CMIOs-chief medical information or informatics officers-in the nation's patient care organizations are entering the health system spotlight as never before. Given the meaningful use requirements under the ARRA-HITECH (American Recovery and Reinvestment Act of 2009/Health Information Technology for Economic and Clinical Health Act), as well as some of the provider-related provisions of the sweeping healthcare reform legislation passed by Congress and signed into law by President Barack Obama in late March, there is no question that CMIOs will be key individuals that their organizations will need in order to lead change and fulfill such policy mandates.
So, how ready are CMIOs as a group to lead such change? Editor-in-Chief Mark Hagland spoke recently with Howard Landa, M.D., chief medical information officer at Alameda County (Calif.) Medical Center, and a practicing pediatric urologist, for his perspectives on his colleagues' readiness to lead change. Landa is program director for the Association of Medical Directors of Information Systems (AMDIS), and has led the development of the program for AMDIS' 19th Annual Physician-Computer Connection Symposium, to be held July 13-16, 2010 in Ojai, Calif. For further information on that event, please go to: http://www.amdis.org/pcc.htm
Healthcare Informatics: What do you see as the biggest current challenges and opportunities for CMIOs nationwide?
Howard Landa, M.D.: Obviously, meaningful use is something everyone is chomping at the bit to deal with. And what does it mean to the organization? Does it mean simply meeting the meaningful use criteria in order to get some of the dollars? One of the challenges to me is explaining to people that the investment involved will inevitably not match the federal funding we're pursuing. In fact, many physicians simply won't get a strong return on investment in purely monetary terms. Let's say a physician earns $500,000 a year; implementing an EMR [electronic medical record] inevitably means a 10 percent productivity hit, which means $50,000-which is what they would get from the federal stimulus funds. So some physicians who are 55 or 60 years old may make a calculation about what to do in that case.
There are two monetary reasons to do this-the potential return on investment, and the improvement in productivity. But we all got into this business to help patients, and that's really where we should focus.
So, quality and patient safety are one big element; but the other is, can we actually provide better care at a lower cost? The dollars involved are kind of the elephant in the room. But certainly, patient care has to be the core motivator here.
HCI: What is your reading of the temperature of your CMIO colleagues nationwide?
Landa: Certainly, the racehorse at the gate is an apt metaphor. Everyone is ready to change healthcare. But there's a fear factor here; we now know that we have to do what we said we should all be doing! So we're all looking at what we're being asked to do, and saying, wow, they're calling our bluff. And the resources aren't all there yet. And that's an issue. People are wondering, will we have the troops needed to do this?
HCI: Do you believe that you CMIOs are you being listened to within your organizations?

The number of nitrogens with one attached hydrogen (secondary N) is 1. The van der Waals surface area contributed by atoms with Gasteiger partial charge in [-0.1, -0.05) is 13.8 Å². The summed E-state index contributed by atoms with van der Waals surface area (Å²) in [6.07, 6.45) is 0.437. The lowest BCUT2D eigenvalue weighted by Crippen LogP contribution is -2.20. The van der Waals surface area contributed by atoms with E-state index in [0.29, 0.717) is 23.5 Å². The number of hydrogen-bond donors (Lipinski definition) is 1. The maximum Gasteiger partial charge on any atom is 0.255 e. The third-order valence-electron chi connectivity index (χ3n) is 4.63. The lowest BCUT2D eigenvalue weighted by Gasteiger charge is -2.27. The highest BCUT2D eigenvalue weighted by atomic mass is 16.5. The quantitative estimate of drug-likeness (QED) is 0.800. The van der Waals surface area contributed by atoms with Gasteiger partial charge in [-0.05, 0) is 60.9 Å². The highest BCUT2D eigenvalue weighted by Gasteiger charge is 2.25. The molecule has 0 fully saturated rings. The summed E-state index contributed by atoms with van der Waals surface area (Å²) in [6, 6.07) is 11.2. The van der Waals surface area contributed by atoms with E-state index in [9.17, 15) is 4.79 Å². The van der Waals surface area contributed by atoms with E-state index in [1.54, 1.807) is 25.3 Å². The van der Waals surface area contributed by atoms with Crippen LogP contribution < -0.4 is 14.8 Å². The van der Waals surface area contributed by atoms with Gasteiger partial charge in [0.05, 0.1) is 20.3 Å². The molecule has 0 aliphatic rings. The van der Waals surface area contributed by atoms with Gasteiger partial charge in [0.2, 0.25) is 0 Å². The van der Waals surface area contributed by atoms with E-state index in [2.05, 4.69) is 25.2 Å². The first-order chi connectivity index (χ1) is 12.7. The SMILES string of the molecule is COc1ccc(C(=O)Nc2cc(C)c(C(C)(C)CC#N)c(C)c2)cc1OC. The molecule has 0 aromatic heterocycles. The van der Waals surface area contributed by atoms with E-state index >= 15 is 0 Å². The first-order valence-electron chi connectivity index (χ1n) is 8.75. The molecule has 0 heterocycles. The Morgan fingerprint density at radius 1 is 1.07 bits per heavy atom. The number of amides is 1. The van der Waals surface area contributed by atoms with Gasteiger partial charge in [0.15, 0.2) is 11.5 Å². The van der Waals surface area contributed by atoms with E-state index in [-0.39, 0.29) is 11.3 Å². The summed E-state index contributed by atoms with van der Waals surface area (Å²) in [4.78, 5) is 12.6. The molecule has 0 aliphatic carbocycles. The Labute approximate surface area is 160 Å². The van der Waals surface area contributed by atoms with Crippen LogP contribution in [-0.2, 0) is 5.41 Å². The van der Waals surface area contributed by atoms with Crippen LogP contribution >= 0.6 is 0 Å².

Landa: Well, its actually very frustrating, because [hospital and health system] executives aren't realizing the extent both of the human resources involved, and the change management requirement. I think the change management piece of it, and the operational support, will be a critical factor. And depending on the culture of your organization and how the goals are incentivized, sometimes you have what you need, and sometimes not. I work at a county hospital, and that's great, because the physicians desperately want to do this.
But not all practicing physicians are as enthusiastic. And by the way, physicians have a valid point-I don't know of too many organizations that have put in really strong systems with significant physician input. And when it comes to CPOE [computerized physician order entry], physicians are saying, ‘Do you realize how expensive I am as a secretary?’
HCI: Are physicians realizing that CPOE really has to happen?
Landa: They're all paying lip service to the quality, patient safety and efficiency elements involved, and they understand it intellectually. But they're already showing up early in the morning and staying late in the evening, and are busy all the time, and they perceive this as just one more thing I have to do. And information systems shine a huge spotlight on things you're not doing right. In the past, we've quietly relied on a whole team of people, especially nurses, and now we're being asked to do things right the first time, and it becomes clear that we're not all prepared as physicians. So there is a level of inefficiency at the human level that has to be addressed.
HCI: So what will be the hottest buzz at Ojai?
Landa: Obviously meaningful use, and as program director, I'm going to do everything in my power not to use that phrase! I believe the final rule will be released in June. But I'm going to actively to push people into the other elements of this, such as ROI. And we've been so heads-down about meaningful use in the past year that we've not focused on the other issues that will go beyond this period, including some very important ones, including natural language processing, real decision support, business intelligence, and care improvement.